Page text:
The Pontiac oiling system is excellent, just misunderstood. The only change we make is to restrict the oil (at the lifter bore) when using a solid lifter. Like the Chevys, this prevents "filling" the valve covers and starving the mains. The 60 lb. oil pump is the true "high volume" pump, regardless of what is said in various catelogs. The 80 lb. pump is the "high pressure" version. I PROMISE you, Melling knows more about oil pumps than Summit.

Demon carbs should be avoided. The company no longer exists. It was never anything more than a genuine immitation Holley anyway. Rochester Q-Jet is among the better carbs for the Pontiac (single 4-bbl), and of course, 2GCs on the TriPower. Once the "need" for more than 800 CFM arrises, we use AED Holleys.

Don't mean to step on everything he said, but he's propegating erroneous mythology. Having built literally hundreds of Pontiacs AND Chevys (including record holders and track champs), I am in a good position to know of which I speak.

PAX

Jim
****************

The brand on the valve cover is irrelavent and pontiacs runners are NOT "true venturis" You can build either a chey 383, a Chrysler 383, or a pontiac 389 and if you do everything right end up with almost the same exact power. As for torque- well torque is a made up meaningless number, what matters is the average power but to the ground, regardless if your engine is buzzing at 5,000 rpm or 10,000 rpm.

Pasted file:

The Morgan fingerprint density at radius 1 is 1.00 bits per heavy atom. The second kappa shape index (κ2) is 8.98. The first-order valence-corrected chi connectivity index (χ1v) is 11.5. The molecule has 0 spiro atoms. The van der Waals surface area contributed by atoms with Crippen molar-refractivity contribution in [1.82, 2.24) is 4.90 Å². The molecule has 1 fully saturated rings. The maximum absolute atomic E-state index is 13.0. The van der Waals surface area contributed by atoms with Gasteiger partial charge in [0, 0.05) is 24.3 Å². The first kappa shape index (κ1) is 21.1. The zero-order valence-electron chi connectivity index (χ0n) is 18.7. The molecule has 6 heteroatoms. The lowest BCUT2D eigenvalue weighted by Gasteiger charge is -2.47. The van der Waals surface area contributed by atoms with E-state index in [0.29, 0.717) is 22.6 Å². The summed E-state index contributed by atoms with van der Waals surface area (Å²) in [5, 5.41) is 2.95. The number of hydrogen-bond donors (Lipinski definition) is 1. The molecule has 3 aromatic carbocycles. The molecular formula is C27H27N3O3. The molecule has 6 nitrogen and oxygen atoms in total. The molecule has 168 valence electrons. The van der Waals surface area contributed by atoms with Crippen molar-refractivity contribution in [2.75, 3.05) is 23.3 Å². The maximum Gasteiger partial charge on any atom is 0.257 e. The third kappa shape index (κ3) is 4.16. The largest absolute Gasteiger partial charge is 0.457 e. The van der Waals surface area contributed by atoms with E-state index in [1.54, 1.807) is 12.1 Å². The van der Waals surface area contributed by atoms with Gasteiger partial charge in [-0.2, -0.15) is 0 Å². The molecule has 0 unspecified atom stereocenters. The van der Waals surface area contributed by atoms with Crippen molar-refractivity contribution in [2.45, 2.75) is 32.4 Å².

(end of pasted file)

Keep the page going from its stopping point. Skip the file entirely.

Restricting the oiling is one method of oil control, supplying more is the other, enlarged galleys and a HV pump will take care of supplying more- regardless of what pressure you chose (60lbs should be adequate). fixing the oil drain back and emptying the valve covers is an entirely separate issue and should be addressed as such, there are many way to increase the drain back.

As for Demon, the company certianly is still around, you can contact them here: Demon Fuel Systems - Sales & Product Support Contact



40 years ago when not much was widely known about engine design your recommendations would have been spot on, but in the past 40 years a lot was learned and improvements have been made.

Last edited by 68NovaSS; 06-26-2013 at 01:24 PM. Reason: Profanity, demeaning comment